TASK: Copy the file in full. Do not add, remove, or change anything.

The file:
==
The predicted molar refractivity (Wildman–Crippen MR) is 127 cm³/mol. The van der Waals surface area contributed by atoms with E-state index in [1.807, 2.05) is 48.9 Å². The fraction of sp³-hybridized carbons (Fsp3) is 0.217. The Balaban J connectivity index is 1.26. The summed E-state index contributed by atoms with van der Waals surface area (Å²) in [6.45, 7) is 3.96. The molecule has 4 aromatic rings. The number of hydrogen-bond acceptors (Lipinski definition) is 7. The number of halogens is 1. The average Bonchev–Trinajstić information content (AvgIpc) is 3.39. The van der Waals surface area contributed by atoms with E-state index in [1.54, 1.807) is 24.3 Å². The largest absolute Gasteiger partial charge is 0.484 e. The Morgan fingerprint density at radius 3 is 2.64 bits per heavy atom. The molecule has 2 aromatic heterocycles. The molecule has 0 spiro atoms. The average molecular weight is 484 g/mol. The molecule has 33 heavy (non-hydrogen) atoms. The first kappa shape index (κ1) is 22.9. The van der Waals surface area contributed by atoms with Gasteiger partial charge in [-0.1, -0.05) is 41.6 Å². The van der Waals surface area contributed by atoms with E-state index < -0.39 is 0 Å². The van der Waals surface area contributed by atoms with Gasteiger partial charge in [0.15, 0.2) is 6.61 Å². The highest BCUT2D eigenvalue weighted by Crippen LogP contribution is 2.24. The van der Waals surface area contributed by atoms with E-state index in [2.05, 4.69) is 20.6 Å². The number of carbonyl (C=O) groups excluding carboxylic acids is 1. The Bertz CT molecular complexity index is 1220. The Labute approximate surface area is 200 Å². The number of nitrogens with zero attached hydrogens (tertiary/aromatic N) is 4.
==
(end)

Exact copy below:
The predicted molar refractivity (Wildman–Crippen MR) is 127 cm³/mol. The van der Waals surface area contributed by atoms with E-state index in [1.807, 2.05) is 48.9 Å². The fraction of sp³-hybridized carbons (Fsp3) is 0.217. The Balaban J connectivity index is 1.26. The summed E-state index contributed by atoms with van der Waals surface area (Å²) in [6.45, 7) is 3.96. The molecule has 4 aromatic rings. The number of hydrogen-bond acceptors (Lipinski definition) is 7. The number of halogens is 1. The average Bonchev–Trinajstić information content (AvgIpc) is 3.39. The van der Waals surface area contributed by atoms with E-state index in [1.54, 1.807) is 24.3 Å². The largest absolute Gasteiger partial charge is 0.484 e. The Morgan fingerprint density at radius 3 is 2.64 bits per heavy atom. The molecule has 2 aromatic heterocycles. The molecule has 0 spiro atoms. The average molecular weight is 484 g/mol. The molecule has 33 heavy (non-hydrogen) atoms. The first kappa shape index (κ1) is 22.9. The van der Waals surface area contributed by atoms with Gasteiger partial charge in [-0.1, -0.05) is 41.6 Å². The van der Waals surface area contributed by atoms with E-state index < -0.39 is 0 Å². The van der Waals surface area contributed by atoms with Gasteiger partial charge in [0.15, 0.2) is 6.61 Å². The highest BCUT2D eigenvalue weighted by Crippen LogP contribution is 2.24. The van der Waals surface area contributed by atoms with E-state index in [2.05, 4.69) is 20.6 Å². The number of carbonyl (C=O) groups excluding carboxylic acids is 1. The Bertz CT molecular complexity index is 1220. The Labute approximate surface area is 200 Å². The number of nitrogens with zero attached hydrogens (tertiary/aromatic N) is 4.